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Engineering thermoresponsive emulsions with branched copolymer surfactants

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Marcelo A. Da Silva, Abhishek Rajbanshi, Daniel Achampong, Najet Mahmoudi, Lionel Porcar, Philipp Gutfreund, Andrea Tummino, Armando Maestro, Cecile A. Dreiss, Michael T. Cook

Original languageEnglish
Article number2200321
JournalMACROMOLECULAR MATERIALS AND ENGINEERING
Volume307
Issue number10
Early online date21 Aug 2022
DOIs
Accepted/In press8 Aug 2022
E-pub ahead of print21 Aug 2022
PublishedOct 2022

Bibliographical note

Funding Information: This work benefited from the use of the SasView application, originally developed under NSF award DMR‐0520547. SasView also contains code developed with funding from the European Union's Horizon 2020 Research and Innovation Programme under the SINE2020 project, grant agreement No 654000. Experiments at the ISIS Neutron and Muon Source were supported by a beamtime allocation RB2000184 for Sans2d from the Science and Technology Facilities Council (10.5286/ISIS.E.RB2000184). The authors thank Institut Laue Langevin for the provision of neutron beam time on D11 instrument (10.5291/ILL‐DATA.9‐11‐2028) and on Figaro instrument (10.5291/ILL‐DATA.9‐11‐2028). The Engineering and Physical Sciences Research Council (EP/T00813X/1) and Royal Society of Chemistry (RF17‐9915) are acknowledged for funding the research. The Royal Society of Chemistry and the Analytical Chemistry Trust Fund are also thanks for sponsoring the summer research project of D.O‐A. The authors would like to thank the reviewers of Macromolecular Materials and Engineering for their substantial contribution to improving the manuscript. Funding Information: This work benefited from the use of the SasView application, originally developed under NSF award DMR-0520547. SasView also contains code developed with funding from the European Union's Horizon 2020 Research and Innovation Programme under the SINE2020 project, grant agreement No 654000. Experiments at the ISIS Neutron and Muon Source were supported by a beamtime allocation RB2000184 for Sans2d from the Science and Technology Facilities Council (10.5286/ISIS.E.RB2000184). The authors thank Institut Laue Langevin for the provision of neutron beam time on D11 instrument (10.5291/ILL-DATA.9-11-2028) and on Figaro instrument (10.5291/ILL-DATA.9-11-2028). The Engineering and Physical Sciences Research Council (EP/T00813X/1) and Royal Society of Chemistry (RF17-9915) are acknowledged for funding the research. The Royal Society of Chemistry and the Analytical Chemistry Trust Fund are also thanked for sponsoring the summer research project of D.O-A. The authors would like to thank the reviewers of Macromolecular Materials and Engineering for their substantial contribution to improving the manuscript. Publisher Copyright: © 2022 The Authors. Macromolecular Materials and Engineering published by Wiley-VCH GmbH.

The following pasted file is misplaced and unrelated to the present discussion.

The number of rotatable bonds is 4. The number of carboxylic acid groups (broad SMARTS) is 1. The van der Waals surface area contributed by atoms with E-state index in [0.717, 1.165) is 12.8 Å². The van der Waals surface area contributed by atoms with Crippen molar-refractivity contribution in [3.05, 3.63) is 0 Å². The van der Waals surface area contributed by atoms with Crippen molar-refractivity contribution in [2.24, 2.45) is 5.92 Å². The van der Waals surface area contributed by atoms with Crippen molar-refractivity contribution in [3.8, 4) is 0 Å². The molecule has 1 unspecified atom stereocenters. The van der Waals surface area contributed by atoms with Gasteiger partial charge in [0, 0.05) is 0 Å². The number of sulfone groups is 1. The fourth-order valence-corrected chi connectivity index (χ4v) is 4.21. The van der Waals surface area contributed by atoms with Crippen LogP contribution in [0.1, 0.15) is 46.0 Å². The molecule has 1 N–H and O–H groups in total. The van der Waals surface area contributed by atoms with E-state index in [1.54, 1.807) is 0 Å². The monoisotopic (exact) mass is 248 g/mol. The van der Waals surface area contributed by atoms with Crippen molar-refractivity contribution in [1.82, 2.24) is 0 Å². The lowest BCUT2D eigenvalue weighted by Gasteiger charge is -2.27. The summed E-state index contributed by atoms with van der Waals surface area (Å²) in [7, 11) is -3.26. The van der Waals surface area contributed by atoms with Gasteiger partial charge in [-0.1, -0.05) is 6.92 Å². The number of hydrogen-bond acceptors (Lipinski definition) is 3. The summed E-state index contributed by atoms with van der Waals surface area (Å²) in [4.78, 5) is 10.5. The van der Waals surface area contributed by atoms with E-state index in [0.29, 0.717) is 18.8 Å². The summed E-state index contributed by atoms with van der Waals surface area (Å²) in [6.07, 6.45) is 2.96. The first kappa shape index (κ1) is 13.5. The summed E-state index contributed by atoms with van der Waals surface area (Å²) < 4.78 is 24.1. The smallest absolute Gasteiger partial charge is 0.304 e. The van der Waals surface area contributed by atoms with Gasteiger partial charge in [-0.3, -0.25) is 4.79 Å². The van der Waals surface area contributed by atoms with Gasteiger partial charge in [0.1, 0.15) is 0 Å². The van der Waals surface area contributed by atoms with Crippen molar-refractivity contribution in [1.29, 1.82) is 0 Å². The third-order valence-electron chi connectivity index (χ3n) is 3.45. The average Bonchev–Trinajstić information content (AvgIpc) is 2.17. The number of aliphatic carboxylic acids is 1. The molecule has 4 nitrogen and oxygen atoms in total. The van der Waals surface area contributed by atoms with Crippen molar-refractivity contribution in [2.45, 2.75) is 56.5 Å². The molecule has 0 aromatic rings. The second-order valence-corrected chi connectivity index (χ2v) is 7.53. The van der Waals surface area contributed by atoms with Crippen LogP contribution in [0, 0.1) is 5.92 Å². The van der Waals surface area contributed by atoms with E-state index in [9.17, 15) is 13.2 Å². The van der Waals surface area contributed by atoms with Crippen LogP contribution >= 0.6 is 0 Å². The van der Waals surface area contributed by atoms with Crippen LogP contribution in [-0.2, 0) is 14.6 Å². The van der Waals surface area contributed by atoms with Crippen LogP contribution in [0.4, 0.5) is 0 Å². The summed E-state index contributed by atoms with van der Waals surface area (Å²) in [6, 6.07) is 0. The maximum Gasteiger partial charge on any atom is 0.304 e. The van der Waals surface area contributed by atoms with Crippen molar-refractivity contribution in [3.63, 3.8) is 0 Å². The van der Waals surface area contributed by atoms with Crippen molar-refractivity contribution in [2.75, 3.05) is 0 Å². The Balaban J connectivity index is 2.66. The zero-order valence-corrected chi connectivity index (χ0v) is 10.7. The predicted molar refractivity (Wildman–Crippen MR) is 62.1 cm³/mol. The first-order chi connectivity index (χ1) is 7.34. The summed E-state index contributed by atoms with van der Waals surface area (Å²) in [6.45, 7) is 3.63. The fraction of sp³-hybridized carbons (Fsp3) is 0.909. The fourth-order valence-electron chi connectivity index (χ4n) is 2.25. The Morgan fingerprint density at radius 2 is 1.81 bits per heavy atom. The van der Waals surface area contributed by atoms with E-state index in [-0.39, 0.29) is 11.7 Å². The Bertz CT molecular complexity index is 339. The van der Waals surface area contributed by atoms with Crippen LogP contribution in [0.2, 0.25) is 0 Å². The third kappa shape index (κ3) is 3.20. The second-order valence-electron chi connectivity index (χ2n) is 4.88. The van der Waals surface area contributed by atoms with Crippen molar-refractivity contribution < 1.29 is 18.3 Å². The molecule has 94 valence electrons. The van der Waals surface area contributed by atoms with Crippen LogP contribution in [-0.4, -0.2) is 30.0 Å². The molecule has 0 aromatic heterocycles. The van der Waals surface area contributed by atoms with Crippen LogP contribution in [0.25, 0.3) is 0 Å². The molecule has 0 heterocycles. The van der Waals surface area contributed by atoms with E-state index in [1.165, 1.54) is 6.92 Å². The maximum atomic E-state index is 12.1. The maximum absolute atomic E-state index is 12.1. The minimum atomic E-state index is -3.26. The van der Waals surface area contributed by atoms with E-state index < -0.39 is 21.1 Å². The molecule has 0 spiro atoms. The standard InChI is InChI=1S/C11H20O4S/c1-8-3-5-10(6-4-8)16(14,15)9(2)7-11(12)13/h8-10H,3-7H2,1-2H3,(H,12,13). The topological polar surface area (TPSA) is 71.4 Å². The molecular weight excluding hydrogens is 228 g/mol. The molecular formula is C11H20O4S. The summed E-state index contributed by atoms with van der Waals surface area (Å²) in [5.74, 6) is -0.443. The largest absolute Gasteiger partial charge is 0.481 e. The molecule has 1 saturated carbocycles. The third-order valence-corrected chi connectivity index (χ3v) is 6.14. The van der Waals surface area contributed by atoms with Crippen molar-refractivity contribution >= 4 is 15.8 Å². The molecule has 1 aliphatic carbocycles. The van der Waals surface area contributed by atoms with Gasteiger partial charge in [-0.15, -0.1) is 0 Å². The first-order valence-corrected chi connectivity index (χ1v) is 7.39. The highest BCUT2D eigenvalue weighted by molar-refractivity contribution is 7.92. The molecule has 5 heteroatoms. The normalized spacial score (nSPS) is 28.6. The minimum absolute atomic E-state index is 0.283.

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Abstract

This study describes thermo-rheological properties of branched copolymer surfactants (BCSs) stabilizing oil-in-water emulsions to generate materials exhibiting temperature-dependent gelation with the ability to solubilize a broad range of molecules. Four poly(N-isopropylacrylamide-ran-poly(ethylene glycol) methacrylate) (poly(NIPAM-ran-PEGMA)) BCSs with varying molecular weight (Mn), 4.7; 7.0; 7.8 and 9.0 kg mol−1, are investigated via oscillatory shear rheology, small angle neutron scattering (SANS), and neutron reflectivity (NR). Rheological thermoscans show that emulsions stabilized by the BCS with the lowest Mn (4.7 kg mol−1) are thermo-thinning, while with the other BCSs the emulsions display a thermo-thickening behavior. Emulsions stabilized with the BCS with Mn = 7.8 kg mol−1 form gels within a precise temperature window depending on BCS concentration. Small angle neutron scattering data analysis suggests that the BCS is present in two forms in equilibrium, small aggregates dispersed in the bulk water and an adsorbed polymeric layer at the oil/water interface. Changes in dimensions of these structures with temperature correlate with the macroscopic thermo-thinning/thermo-thickening behavior observed. Neutron reflectivity is conducted at the oil/water interface to allow further elucidation of BCS behavior in these systems.

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